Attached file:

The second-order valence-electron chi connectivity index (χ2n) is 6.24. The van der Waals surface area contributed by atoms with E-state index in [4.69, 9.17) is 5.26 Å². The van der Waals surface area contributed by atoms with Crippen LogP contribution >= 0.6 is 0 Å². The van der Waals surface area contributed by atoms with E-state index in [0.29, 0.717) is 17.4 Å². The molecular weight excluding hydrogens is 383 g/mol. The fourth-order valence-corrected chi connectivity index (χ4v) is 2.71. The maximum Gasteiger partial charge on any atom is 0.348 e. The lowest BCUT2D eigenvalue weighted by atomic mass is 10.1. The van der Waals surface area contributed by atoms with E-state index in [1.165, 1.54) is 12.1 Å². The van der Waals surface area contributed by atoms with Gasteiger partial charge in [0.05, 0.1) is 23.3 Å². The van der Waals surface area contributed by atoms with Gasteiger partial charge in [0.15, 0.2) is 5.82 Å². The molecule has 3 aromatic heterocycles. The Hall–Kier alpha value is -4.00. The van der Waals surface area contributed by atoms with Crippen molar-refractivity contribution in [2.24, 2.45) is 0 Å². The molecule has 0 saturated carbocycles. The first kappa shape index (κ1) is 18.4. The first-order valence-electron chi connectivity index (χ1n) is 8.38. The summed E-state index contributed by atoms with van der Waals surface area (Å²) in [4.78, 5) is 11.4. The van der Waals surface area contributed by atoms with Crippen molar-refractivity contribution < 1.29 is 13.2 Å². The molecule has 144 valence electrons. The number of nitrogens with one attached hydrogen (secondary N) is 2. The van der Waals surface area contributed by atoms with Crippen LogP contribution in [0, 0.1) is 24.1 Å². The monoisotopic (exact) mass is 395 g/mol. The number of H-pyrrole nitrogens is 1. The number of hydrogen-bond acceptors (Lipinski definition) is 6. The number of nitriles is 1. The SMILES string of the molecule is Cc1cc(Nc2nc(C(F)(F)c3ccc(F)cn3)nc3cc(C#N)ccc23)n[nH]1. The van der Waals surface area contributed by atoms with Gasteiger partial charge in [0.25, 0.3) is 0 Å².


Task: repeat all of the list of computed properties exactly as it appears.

The second-order valence-electron chi connectivity index (χ2n) is 6.24. The van der Waals surface area contributed by atoms with E-state index in [4.69, 9.17) is 5.26 Å². The van der Waals surface area contributed by atoms with Crippen LogP contribution >= 0.6 is 0 Å². The van der Waals surface area contributed by atoms with E-state index in [0.29, 0.717) is 17.4 Å². The molecular weight excluding hydrogens is 383 g/mol. The fourth-order valence-corrected chi connectivity index (χ4v) is 2.71. The maximum Gasteiger partial charge on any atom is 0.348 e. The lowest BCUT2D eigenvalue weighted by atomic mass is 10.1. The van der Waals surface area contributed by atoms with E-state index in [1.165, 1.54) is 12.1 Å². The van der Waals surface area contributed by atoms with Gasteiger partial charge in [0.05, 0.1) is 23.3 Å². The van der Waals surface area contributed by atoms with Gasteiger partial charge in [0.15, 0.2) is 5.82 Å². The molecule has 3 aromatic heterocycles. The Hall–Kier alpha value is -4.00. The van der Waals surface area contributed by atoms with Crippen molar-refractivity contribution in [2.24, 2.45) is 0 Å². The molecule has 0 saturated carbocycles. The first kappa shape index (κ1) is 18.4. The first-order valence-electron chi connectivity index (χ1n) is 8.38. The summed E-state index contributed by atoms with van der Waals surface area (Å²) in [4.78, 5) is 11.4. The van der Waals surface area contributed by atoms with Crippen molar-refractivity contribution < 1.29 is 13.2 Å². The molecule has 144 valence electrons. The number of nitrogens with one attached hydrogen (secondary N) is 2. The van der Waals surface area contributed by atoms with Crippen LogP contribution in [0, 0.1) is 24.1 Å². The monoisotopic (exact) mass is 395 g/mol. The number of H-pyrrole nitrogens is 1. The number of hydrogen-bond acceptors (Lipinski definition) is 6. The number of nitriles is 1. The SMILES string of the molecule is Cc1cc(Nc2nc(C(F)(F)c3ccc(F)cn3)nc3cc(C#N)ccc23)n[nH]1. The van der Waals surface area contributed by atoms with Gasteiger partial charge in [0.25, 0.3) is 0 Å².